5 Things To Do If Your Dog Snaps at a Guest


If you’ve never had to deal with that alarming moment when your beloved dog snaps at a guest in your home, you are fortunate. I hope you never do. But just in case, it’s good to know that, first, you’re not alone – lots of dogs have snapped at guests in their homes (or worse!). Second, it’s not the end of the world; it doesn’t mean you need to euthanize your dog and it doesn’t mean your dog will inevitably maul someone. It is, however, an important heads-up for you. How you handle the situation can often determine if your dog’s aggression toward visitors escalates or diminishes. So if it happens, here’s what you need to do:

dog ready to snap

1. Calmly remove your dog from the situation.

No scolding, no yelling, and no physical punishment. Gently take hold of her collar, lead her to a quiet room away from the action, and leave her there with a bowl of water and a chew toy. Your visitor may expect you to punish your dog, even “alpha roll” her, if he’s watched a certain television show. Don’t let your guest pressure you into doing something you know is wrong and that you will regret later. Your dog is your dog!

2. Calmly apologize to your guest.

Of course you will make sure your guest wasn’t injured (“snap” implies no actual contact). But then it will suffice to say, calmly, “I am sorry Missy snapped at you.” Your guest doesn’t need an anxious, shrill litany of “Omigosh Missy has never, ever done anything like that before! I am so, so sorry she did that to you! I can’t imagine what got into her! I hope we don’t have to get rid of her!” Histrionics will inflame the situation and can turn a minor incident into a major event.

3. Ask questions about the incident.

If this is new behavior on Missy’s part, you want to identify what might have happened so you can take steps to make sure it doesn’t happen again. (If it is not new behavior, shame on you for allowing it to happen again!) Quietly ask your guest some version of these questions in a non-accusing manner:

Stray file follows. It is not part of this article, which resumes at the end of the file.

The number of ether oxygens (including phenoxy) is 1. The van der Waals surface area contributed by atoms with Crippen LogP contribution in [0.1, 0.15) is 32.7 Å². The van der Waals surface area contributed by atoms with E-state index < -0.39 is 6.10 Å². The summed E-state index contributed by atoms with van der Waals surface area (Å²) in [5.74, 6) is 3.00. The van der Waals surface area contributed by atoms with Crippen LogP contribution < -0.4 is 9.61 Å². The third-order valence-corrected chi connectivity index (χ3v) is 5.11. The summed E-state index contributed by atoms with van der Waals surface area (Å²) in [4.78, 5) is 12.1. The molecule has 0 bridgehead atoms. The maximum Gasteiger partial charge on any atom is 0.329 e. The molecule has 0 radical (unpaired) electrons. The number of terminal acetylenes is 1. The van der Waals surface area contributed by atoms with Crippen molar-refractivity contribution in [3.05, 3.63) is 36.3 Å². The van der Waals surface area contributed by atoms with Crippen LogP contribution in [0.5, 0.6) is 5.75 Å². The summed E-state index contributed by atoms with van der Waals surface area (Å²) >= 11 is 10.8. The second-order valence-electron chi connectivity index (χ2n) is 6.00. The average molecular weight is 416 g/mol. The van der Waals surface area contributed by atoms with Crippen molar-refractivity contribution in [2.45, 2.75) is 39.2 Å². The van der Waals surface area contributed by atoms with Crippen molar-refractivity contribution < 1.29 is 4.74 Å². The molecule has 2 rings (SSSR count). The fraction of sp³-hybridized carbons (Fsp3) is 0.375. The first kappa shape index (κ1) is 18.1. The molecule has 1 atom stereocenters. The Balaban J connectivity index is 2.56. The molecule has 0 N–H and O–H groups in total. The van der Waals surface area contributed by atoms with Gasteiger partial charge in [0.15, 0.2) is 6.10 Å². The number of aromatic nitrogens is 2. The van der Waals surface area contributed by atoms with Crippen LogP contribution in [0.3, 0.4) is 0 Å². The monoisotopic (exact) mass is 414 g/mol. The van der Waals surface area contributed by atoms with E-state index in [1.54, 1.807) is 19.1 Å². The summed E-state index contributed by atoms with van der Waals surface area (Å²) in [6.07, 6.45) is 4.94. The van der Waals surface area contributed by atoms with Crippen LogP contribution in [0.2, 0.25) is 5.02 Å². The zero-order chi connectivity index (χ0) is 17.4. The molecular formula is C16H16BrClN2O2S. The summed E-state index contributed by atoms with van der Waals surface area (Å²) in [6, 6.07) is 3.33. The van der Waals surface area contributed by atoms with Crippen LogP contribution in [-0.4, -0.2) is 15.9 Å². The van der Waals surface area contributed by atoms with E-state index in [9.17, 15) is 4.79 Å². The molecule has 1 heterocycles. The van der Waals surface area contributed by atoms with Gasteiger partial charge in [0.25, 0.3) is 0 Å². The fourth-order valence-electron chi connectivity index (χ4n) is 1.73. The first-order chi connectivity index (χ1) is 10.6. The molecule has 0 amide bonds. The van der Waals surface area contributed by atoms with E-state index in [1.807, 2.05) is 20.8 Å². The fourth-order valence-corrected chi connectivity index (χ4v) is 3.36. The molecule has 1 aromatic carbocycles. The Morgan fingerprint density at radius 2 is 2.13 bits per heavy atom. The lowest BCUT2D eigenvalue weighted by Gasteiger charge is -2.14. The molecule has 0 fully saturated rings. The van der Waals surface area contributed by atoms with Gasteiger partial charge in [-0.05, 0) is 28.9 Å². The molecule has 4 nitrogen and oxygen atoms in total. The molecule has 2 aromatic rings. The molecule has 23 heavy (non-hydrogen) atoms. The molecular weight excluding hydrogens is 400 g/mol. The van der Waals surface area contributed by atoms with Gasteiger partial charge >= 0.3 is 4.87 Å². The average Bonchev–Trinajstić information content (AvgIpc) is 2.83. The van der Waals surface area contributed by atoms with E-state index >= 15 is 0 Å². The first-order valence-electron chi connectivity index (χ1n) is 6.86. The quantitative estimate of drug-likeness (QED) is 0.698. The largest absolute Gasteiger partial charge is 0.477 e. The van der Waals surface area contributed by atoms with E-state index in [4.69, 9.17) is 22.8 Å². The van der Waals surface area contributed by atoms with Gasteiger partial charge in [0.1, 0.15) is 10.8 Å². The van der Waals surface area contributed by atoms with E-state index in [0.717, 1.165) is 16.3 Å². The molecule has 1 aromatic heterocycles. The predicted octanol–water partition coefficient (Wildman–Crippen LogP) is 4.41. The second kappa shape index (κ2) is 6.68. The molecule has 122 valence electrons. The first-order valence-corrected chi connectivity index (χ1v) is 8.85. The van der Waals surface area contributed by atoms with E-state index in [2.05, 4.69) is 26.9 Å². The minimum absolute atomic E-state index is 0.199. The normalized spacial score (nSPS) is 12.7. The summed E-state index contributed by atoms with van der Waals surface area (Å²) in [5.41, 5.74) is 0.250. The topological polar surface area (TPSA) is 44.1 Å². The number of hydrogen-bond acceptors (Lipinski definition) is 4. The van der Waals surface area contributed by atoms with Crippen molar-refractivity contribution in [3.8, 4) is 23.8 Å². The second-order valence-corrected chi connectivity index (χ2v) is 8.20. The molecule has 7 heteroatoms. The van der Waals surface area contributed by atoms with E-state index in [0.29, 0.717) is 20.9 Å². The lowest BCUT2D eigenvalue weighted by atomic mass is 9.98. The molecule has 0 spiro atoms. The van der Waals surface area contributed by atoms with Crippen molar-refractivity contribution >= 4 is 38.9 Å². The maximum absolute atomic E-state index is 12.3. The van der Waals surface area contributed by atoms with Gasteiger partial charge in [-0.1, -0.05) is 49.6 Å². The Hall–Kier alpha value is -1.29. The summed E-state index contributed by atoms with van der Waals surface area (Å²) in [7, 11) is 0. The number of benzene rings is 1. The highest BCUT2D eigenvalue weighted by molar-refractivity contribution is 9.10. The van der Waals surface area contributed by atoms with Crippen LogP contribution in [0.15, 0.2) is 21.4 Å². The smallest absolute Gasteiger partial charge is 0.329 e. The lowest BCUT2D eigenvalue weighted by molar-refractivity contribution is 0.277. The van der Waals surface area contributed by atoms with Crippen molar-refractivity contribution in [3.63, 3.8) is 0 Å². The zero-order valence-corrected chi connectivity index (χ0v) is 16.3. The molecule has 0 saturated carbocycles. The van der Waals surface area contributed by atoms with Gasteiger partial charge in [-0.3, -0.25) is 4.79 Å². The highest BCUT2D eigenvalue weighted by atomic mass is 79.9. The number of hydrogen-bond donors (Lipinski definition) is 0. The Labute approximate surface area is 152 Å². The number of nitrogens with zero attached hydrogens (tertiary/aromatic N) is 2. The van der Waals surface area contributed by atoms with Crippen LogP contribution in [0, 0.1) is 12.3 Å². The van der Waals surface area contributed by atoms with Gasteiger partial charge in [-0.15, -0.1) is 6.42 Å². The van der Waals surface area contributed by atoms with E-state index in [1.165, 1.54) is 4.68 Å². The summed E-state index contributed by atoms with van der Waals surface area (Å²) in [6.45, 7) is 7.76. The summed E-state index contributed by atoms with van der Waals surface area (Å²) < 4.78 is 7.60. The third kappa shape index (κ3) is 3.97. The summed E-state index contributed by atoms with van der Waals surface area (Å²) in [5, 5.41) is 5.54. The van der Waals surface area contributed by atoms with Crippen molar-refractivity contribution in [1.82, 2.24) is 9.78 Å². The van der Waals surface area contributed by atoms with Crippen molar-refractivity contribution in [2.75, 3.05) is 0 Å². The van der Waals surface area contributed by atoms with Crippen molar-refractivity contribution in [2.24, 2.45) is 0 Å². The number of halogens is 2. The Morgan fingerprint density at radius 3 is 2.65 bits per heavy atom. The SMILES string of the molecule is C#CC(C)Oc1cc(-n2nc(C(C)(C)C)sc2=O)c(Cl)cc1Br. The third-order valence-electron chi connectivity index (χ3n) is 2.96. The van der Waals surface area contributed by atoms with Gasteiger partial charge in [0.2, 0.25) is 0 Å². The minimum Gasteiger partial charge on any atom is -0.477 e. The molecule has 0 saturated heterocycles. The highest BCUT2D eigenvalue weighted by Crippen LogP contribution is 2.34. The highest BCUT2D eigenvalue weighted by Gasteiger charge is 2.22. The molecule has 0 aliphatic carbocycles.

– Can you tell me what happened?
– What were you doing when she snapped at you?
– What was she doing just before she snapped at you?
– Did you see any signs that she wasn’t comfortable with you?

4. Make notes of the dog snapping.

As soon as you are able, write down everything you can think of about the incident. Describe the person she snapped at in detail – age, gender, race, size, unusual features (beard, glasses, etc.), what the person was wearing, if there was anything in his hands, and yes, what he was doing.

Include information about where the incident happened, the weather, and any unusual occurrences in the dog’s world over the previous two days (for example, she killed a bunny yesterday in the yard, there was a thunderstorm last night, she didn’t eat her breakfast this morning). Because stress is cumulative and aggression is caused by stress, this may help you come to understand why this out-of-character behavior happened. If additional incidents do occur in the future, you will have a good record to share with the behavior professional you enlist to help you.

5. Closely monitor your dog’s behavior around future guests and other humans in any context.

Watch carefully for signs that she is stressed, including the dog lowering her body and tail, turning her head, averting her eyes, pinning her ears back, panting, licking her lips, avoiding contact, rolling over, and more. (For more information about recognizing signs of stress in dogs, see “Listen by Looking,” WDJ August 2011.) Manage her carefully to avoid putting other guests at risk. Remove her to a safe place if she appears anything but relaxed and happy with visitors. If you continue to see signs of stress or distress around visitors, keep taking detailed notes, and seek the assistance of a positive behavior professional who can help you help her become safer and more comfortable with humans.

Pat Miller, CBCC-KA, CPDT-KA, is WDJ’s Training Editor. Pat is also the author of many books on positive training. 

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Pat Miller, CBCC-KA, CPDT-KA, grew up in a family that was blessed with lots of animal companions: dogs, cats, horses, rabbits, goats, and more, and has maintained that model ever since. She spent the first 20 years of her professional life working at the Marin Humane Society in Marin County, California, for most of that time as a humane officer and director of operations. She continually studied the art and science of dog training and behavior during that time, and in 1996, left MHS to start her own training and behavior business, Peaceable Paws. Pat has earned a number of titles from various training organizations, including Certified Behavior Consultant Canine-Knowledge Assessed (CBCC-KA) and Certified Professional Dog Trainer - Knowledge Assessed (CPDT-KA). She also founded Peaceable Paws Academies for teaching and credentialing dog training and behavior professionals, who can earn "Pat Miller Certified Trainer" certifications. She and her husband Paul and an ever-changing number of dogs, horses, and other animal companions live on their 80-acre farm in Fairplay, Maryland.


  1. I have a home childcare business. My dog is a rescue and we have had her for over a year now. She loves the kids and is protective of them. I recently got 2 new children and 2 days in a row, she has snapped at the dad, each time he was hugging one of his kids. I am shocked. How do I stop this?